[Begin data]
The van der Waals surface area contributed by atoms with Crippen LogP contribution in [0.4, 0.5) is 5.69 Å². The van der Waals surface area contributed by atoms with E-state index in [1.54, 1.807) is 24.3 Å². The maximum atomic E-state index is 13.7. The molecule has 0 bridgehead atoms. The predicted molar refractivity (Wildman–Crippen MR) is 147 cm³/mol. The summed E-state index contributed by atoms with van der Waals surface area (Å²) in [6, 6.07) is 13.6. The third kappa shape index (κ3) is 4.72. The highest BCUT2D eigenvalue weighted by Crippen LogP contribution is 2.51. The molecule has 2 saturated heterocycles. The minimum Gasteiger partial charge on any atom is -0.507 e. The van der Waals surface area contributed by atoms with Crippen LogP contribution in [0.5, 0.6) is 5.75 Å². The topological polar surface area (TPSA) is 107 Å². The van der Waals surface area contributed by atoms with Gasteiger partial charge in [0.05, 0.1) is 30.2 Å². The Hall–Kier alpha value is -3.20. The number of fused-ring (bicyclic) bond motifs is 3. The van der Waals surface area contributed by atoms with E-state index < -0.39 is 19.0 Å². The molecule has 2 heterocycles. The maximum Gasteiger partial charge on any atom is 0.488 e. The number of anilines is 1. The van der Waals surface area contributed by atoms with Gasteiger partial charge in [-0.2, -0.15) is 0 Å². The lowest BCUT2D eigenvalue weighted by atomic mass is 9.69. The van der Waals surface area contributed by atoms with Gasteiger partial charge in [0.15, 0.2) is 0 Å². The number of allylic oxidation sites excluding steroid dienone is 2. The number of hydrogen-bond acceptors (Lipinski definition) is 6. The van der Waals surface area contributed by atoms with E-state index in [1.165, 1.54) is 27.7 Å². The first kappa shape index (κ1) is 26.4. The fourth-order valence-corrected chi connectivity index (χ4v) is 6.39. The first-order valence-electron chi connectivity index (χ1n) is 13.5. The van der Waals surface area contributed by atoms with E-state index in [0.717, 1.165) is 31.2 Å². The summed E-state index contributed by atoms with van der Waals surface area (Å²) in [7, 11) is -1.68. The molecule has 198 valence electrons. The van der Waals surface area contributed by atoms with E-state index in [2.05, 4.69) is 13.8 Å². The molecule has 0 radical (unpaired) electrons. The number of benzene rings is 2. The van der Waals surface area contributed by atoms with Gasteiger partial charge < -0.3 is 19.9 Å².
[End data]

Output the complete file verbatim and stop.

The van der Waals surface area contributed by atoms with Crippen LogP contribution in [0.4, 0.5) is 5.69 Å². The van der Waals surface area contributed by atoms with E-state index in [1.54, 1.807) is 24.3 Å². The maximum atomic E-state index is 13.7. The molecule has 0 bridgehead atoms. The predicted molar refractivity (Wildman–Crippen MR) is 147 cm³/mol. The summed E-state index contributed by atoms with van der Waals surface area (Å²) in [6, 6.07) is 13.6. The third kappa shape index (κ3) is 4.72. The highest BCUT2D eigenvalue weighted by Crippen LogP contribution is 2.51. The molecule has 2 saturated heterocycles. The minimum Gasteiger partial charge on any atom is -0.507 e. The van der Waals surface area contributed by atoms with Crippen LogP contribution in [0.5, 0.6) is 5.75 Å². The topological polar surface area (TPSA) is 107 Å². The van der Waals surface area contributed by atoms with Gasteiger partial charge in [0.05, 0.1) is 30.2 Å². The Hall–Kier alpha value is -3.20. The number of fused-ring (bicyclic) bond motifs is 3. The van der Waals surface area contributed by atoms with E-state index < -0.39 is 19.0 Å². The molecule has 2 heterocycles. The maximum Gasteiger partial charge on any atom is 0.488 e. The number of anilines is 1. The van der Waals surface area contributed by atoms with Gasteiger partial charge in [-0.2, -0.15) is 0 Å². The lowest BCUT2D eigenvalue weighted by atomic mass is 9.69. The van der Waals surface area contributed by atoms with Gasteiger partial charge in [0.15, 0.2) is 0 Å². The number of allylic oxidation sites excluding steroid dienone is 2. The number of hydrogen-bond acceptors (Lipinski definition) is 6. The van der Waals surface area contributed by atoms with E-state index in [1.165, 1.54) is 27.7 Å². The first kappa shape index (κ1) is 26.4. The fourth-order valence-corrected chi connectivity index (χ4v) is 6.39. The first-order valence-electron chi connectivity index (χ1n) is 13.5. The van der Waals surface area contributed by atoms with E-state index in [0.717, 1.165) is 31.2 Å². The summed E-state index contributed by atoms with van der Waals surface area (Å²) in [7, 11) is -1.68. The molecule has 198 valence electrons. The van der Waals surface area contributed by atoms with E-state index in [2.05, 4.69) is 13.8 Å². The molecule has 0 radical (unpaired) electrons. The number of benzene rings is 2. The van der Waals surface area contributed by atoms with Gasteiger partial charge < -0.3 is 19.9 Å².